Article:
• Rep. Peter King (New York, Republican) - all five times
  • Rep. Tom Reed (New York, Republican)
  • Sen. Richard Burr (North Carolina, Republican) - all five times
  • Rep. George Butterfield (North Carolina, Democratic)
  • Rep. Howard Coble (North Carolina, Republican) - all five times
  • Rep. Renee Ellmers (North Carolina, Republican)
  • Rep. Virginia Foxx (North Carolina, Republican)
  • Sen. Kay Hagan (North Carolina, Democratic)
  • Rep. Patrick McHenry (North Carolina, Republican)
  • Rep. Mike McIntyre (North Carolina, Democratic) - all five times
  • Sen. John Hoeven (North Dakota, Republican)
  • Rep. John Boehner (Ohio, Republican)
  • Rep. Steve Chabot (Ohio, Republican) - all five times
  • Rep. Bob Gibbs (Ohio, Republican)
  • Rep. Bill Johnson (Ohio, Republican)
  • Rep. Jim Jordan (Ohio, Republican)
  • Rep. Bob Latta (Ohio, Republican)
  • Sen. Rob Portman (Ohio, Republican)
  • Rep. Jim Renacci (Ohio, Republican)
  • Rep. Steve Stivers (Ohio, Republican)
  • Rep. Pat Tiberi (Ohio, Republican) - all five times
  • Rep. Mike Turner (Ohio, Republican) - all five times
  • Sen. Tom Coburn (Oklahoma, Republican)
  • Rep. Tom Cole (Oklahoma, Republican)
  • Sen. Jim Inhofe (Oklahoma, Republican)
  • Rep. James Lankford (Oklahoma, Republican)
  • Rep. Greg Walden (Oregon, Republican) - all five times
  • Rep. Lou Barletta (Pennsylvania, Republican)
  • Sen. Bob Casey, Jr. (Pennsylvania, Democratic)
  • Rep. Charlie Dent (Pennsylvania, Republican)
  • Rep. Jim Gerlach (Pennsylvania, Republican)
  • Rep. Mike Kelly (Pennsylvania, Republican)
  • Rep. Tom Marino (Pennsylvania, Republican)
  • Rep. Pat Meehan (Pennsylvania, Republican)
  • Rep. Timothy F. Murphy (Pennsylvania, Republican)
  • Rep. Joe Pitts (Pennsylvania, Republican) - all five times
  • Rep. Bill Shuster (Pennsylvania, Republican) - all five times
  • Rep. Glenn Thompson (Pennsylvania, Republican)
  • Sen. Pat Toomey (Pennsylvania, Republican)
  • Sen. Sheldon Whitehouse (Rhode Island, Democratic)
  • Rep. Jeff Duncan (South Carolina, Republican)
  • Rep. Trey Gowdy (South Carolina, Republican)
  • Sen. Lindsey Graham (South Carolina, Republican)
  • Rep. Mick Mulvaney (South Carolina, Republican)
  • Sen. Tim Scott (South Carolina, Republican)
  • Rep. Joe Wilson (South Carolina, Republican)
  • Sen. John Thune (South Dakota, Republican) - all five times
  • Rep. Kristi Noem (South Dakota , Republican)
  • Sen. Lamar Alexander (Tennessee, Republican)
  • Rep. Diane Black (Tennessee, Republican)
  • Rep. Marsha Blackburn (Tennessee, Republican)
  • Rep. Jim Cooper (Tennessee, Democratic)
  • Sen. Bob Corker (Tennessee, Republican)
  • Rep. Scott DesJarlais (Tennessee, Republican)
  • Rep. Stephen Fincher (Tennessee, Republican)
  • Rep. Chuck Fleischmann (Tennessee, Republican)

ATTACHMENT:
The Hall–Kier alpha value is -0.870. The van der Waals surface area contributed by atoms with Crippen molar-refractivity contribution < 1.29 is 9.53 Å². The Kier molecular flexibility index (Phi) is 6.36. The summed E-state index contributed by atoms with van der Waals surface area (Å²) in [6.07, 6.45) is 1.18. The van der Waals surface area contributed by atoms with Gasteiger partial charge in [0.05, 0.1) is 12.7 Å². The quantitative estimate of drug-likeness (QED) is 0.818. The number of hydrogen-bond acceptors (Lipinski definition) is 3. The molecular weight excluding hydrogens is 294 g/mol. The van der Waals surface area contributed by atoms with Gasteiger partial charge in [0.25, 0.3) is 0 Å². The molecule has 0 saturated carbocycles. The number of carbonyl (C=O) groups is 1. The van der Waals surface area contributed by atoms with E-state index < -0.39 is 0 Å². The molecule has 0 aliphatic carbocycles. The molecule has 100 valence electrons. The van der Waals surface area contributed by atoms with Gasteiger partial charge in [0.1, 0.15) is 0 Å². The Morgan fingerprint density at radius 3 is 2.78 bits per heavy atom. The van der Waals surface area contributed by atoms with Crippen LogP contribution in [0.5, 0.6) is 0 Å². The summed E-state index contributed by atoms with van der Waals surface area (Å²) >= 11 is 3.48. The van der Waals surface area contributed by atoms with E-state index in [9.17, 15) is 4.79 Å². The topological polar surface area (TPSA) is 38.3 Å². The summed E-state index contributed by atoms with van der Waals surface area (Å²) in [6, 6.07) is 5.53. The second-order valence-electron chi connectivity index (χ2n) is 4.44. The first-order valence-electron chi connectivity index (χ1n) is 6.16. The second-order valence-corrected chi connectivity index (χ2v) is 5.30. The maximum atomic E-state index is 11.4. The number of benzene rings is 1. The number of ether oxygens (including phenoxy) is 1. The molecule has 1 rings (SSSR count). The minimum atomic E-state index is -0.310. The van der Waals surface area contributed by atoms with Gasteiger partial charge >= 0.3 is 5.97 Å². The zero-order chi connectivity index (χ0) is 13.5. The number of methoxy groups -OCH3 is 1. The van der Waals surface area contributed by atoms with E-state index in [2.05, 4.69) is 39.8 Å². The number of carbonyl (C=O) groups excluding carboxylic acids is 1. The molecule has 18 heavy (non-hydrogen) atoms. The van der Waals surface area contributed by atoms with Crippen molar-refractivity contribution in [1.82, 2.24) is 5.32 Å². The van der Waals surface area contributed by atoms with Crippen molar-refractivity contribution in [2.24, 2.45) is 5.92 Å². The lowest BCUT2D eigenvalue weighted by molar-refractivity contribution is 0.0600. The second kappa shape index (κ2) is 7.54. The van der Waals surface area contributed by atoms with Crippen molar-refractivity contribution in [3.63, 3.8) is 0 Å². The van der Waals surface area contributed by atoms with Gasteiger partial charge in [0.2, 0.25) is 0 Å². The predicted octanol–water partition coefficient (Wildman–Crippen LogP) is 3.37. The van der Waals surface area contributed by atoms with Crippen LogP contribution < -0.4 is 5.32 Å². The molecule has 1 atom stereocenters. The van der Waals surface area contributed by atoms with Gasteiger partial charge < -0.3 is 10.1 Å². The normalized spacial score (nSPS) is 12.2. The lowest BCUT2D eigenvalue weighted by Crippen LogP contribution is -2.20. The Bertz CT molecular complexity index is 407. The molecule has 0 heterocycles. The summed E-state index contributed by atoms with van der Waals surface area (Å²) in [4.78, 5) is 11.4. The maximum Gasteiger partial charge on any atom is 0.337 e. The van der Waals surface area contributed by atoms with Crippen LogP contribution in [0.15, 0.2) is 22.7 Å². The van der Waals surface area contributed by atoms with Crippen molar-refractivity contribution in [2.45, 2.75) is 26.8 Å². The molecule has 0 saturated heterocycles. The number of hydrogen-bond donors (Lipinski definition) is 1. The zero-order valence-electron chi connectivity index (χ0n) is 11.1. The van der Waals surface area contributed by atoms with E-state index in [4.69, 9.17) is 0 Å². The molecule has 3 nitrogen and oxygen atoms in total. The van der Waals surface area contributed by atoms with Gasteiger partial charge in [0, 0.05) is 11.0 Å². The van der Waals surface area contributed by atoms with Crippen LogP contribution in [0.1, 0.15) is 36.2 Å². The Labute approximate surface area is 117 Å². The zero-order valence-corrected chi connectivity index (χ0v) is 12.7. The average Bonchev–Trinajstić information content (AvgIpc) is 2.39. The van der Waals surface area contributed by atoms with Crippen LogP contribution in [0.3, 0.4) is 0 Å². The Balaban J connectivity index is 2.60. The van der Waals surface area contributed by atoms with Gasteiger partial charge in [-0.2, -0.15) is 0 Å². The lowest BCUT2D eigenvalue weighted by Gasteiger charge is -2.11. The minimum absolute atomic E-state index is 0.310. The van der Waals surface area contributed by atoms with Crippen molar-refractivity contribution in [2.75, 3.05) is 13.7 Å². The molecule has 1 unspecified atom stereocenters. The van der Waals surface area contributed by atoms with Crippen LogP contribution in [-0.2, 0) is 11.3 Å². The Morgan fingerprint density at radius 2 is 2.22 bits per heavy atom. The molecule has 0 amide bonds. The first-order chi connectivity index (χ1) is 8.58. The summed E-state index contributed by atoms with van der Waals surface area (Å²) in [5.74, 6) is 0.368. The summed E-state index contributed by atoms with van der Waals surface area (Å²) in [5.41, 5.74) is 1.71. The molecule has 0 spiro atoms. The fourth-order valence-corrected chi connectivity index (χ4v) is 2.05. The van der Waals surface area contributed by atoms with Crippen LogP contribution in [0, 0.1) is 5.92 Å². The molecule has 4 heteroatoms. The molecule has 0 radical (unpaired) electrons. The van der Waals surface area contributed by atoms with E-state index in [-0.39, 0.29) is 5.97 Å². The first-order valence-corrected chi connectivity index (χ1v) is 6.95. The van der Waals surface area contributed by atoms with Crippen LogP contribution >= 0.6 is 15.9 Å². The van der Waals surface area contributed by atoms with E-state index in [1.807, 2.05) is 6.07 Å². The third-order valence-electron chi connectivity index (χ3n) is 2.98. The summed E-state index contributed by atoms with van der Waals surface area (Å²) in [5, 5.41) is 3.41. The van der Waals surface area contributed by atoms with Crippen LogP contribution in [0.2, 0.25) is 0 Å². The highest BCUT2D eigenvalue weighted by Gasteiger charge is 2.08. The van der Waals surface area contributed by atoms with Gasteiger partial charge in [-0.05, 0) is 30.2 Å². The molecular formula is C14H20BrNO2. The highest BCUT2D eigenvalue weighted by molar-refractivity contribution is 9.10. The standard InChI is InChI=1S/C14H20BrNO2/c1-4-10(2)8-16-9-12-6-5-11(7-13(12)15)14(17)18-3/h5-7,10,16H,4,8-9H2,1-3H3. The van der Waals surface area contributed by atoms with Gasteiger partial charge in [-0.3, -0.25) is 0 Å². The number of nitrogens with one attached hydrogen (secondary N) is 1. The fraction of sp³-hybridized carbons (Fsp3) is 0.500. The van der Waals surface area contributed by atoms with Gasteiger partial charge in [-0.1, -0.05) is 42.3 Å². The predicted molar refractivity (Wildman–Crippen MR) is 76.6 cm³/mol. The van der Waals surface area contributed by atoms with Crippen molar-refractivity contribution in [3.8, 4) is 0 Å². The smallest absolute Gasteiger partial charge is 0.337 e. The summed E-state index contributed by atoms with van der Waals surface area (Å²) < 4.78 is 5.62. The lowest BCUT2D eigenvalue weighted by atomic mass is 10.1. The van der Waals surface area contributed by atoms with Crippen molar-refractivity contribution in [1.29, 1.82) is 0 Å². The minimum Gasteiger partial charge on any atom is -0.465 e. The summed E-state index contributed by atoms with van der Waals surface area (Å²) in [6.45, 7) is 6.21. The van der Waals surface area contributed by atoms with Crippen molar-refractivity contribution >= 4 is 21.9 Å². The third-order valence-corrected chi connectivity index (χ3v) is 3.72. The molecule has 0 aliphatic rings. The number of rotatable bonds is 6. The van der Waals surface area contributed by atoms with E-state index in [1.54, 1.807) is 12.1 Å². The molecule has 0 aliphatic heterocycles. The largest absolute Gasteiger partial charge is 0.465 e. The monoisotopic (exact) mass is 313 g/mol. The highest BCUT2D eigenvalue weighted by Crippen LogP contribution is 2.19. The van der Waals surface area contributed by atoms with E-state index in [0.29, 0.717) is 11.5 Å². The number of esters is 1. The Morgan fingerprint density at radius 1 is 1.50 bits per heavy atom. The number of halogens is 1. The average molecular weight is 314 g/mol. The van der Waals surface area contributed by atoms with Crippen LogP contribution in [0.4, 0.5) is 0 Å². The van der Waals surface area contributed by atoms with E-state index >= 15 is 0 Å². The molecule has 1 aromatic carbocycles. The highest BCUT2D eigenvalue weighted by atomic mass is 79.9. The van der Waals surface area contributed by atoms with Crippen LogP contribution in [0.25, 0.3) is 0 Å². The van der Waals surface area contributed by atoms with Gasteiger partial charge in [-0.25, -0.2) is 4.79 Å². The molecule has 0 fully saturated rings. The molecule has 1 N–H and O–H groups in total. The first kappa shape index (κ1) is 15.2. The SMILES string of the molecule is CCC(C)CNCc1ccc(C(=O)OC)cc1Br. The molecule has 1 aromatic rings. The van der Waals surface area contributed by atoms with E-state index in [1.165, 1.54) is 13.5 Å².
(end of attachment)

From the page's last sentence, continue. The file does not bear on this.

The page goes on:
• Rep. Joe Barton (Texas, Republican) - all five times
  • Rep. Kevin Brady (Texas, Republican) - all five times
  • Rep. Michael Burgess (Texas, Republican)
  • Rep. John Carter (Texas, Republican)
  • Rep. Mike Conaway (Texas, Republican)
  • Sen. John Cornyn (Texas, Republican)
  • Rep. John Culberson (Texas, Republican) - all five times
  • Rep. Blake Farenthold (Texas, Republican)
  • Rep. Bill Flores (Texas, Republican)
  • Rep. Louie Gohmert (Texas, Republican)
  • Rep. Kay Granger (Texas, Republican) - all five times
  • Rep. Gene Green (Texas, Democratic)
  • Rep. Ralph Hall (Texas, Republican) - all five times
  • Rep. Jeb Hensarling (Texas, Republican)
  • Rep. Rubén Hinojosa (Texas, Democratic)
  • Rep. Kenny Marchant (Texas, Republican)
  • Rep. Michael McCaul (Texas, Republican)
  • Rep. Randy Neugebauer (Texas, Republican)
  • Rep. Pete Olson (Texas, Republican)
  • Rep. Ted Poe (Texas, Republican)
  • Rep. Pete Sessions (Texas, Republican)
  • Rep. Lamar S. Smith (Texas, Republican)
  • Rep. Mac Thornberry (Texas, Republican) - all five times
  • Sen. Orrin Hatch (Utah, Republican)
  • Rep. Eric Cantor (Virginia, Republican) - all five times
  • Rep. Randy Forbes (Virginia, Republican) - all five times
  • Rep. Bob Goodlatte (Virginia, Republican) - all five times
  • Rep. Robert Hurt (Virginia, Republican)
  • Rep. Scott Rigell (Virginia, Republican)
  • Sen. Mark Warner (Virginia, Democratic)
  • Rep. Rob Wittman (Virginia, Republican)
  • Rep. Frank Wolf (Virginia, Republican) - all five times
  • Rep. Doc Hastings (Washington, Republican)
  • Rep. Cathy McMorris Rodgers (Washington, Republican)
  • Rep. Dave Reichert (Washington, Republican)
  • Sen. Joe Manchin (West Virginia, Democratic)
  • Rep. David McKinley (West Virginia, Republican)
  • Sen. Jay Rockefeller (West Virginia, Democratic)
  • Rep. Sean Duffy (Wisconsin, Republican)
  • Sen. Ron Johnson (Wisconsin, Republican)
  • Rep. Tom Petri (Wisconsin, Republican) - all five times
  • Rep. Reid Ribble (Wisconsin, Republican)
  • Rep. Paul Ryan (Wisconsin, Republican)
  • Rep. Jim Sensenbrenner (Wisconsin, Republican) - all five times
  • Sen. John Barrasso (Wyoming, Republican)
  • Sen. Mike Enzi (Wyoming, Republican)
  • Rep. Cynthia Lummis (Wyoming , Republican)

Complete list of votes

Photo: President Bush signs the FISA Act in 2008.

Assume for a moment that some of these measures really have helped make our persons and property safer—are they worth it? Where and when was the public debate on whether they’re worth it? Was there no such debate because we’re not capable of having or demanding one? Why not? Have we actually become so selfish and scared that we don’t even want to consider whether some things trump safety? What kind of future does that augur?

Feds rule that cell-phone GPS location not protected

September 7, 2012

The Obama administration told a federal court Tuesday that the public has no “reasonable expectation of privacy” in cellphone location data, and hence the authorities may obtain documents detailing a person’s movements from wireless carriers without a probable-cause warrant.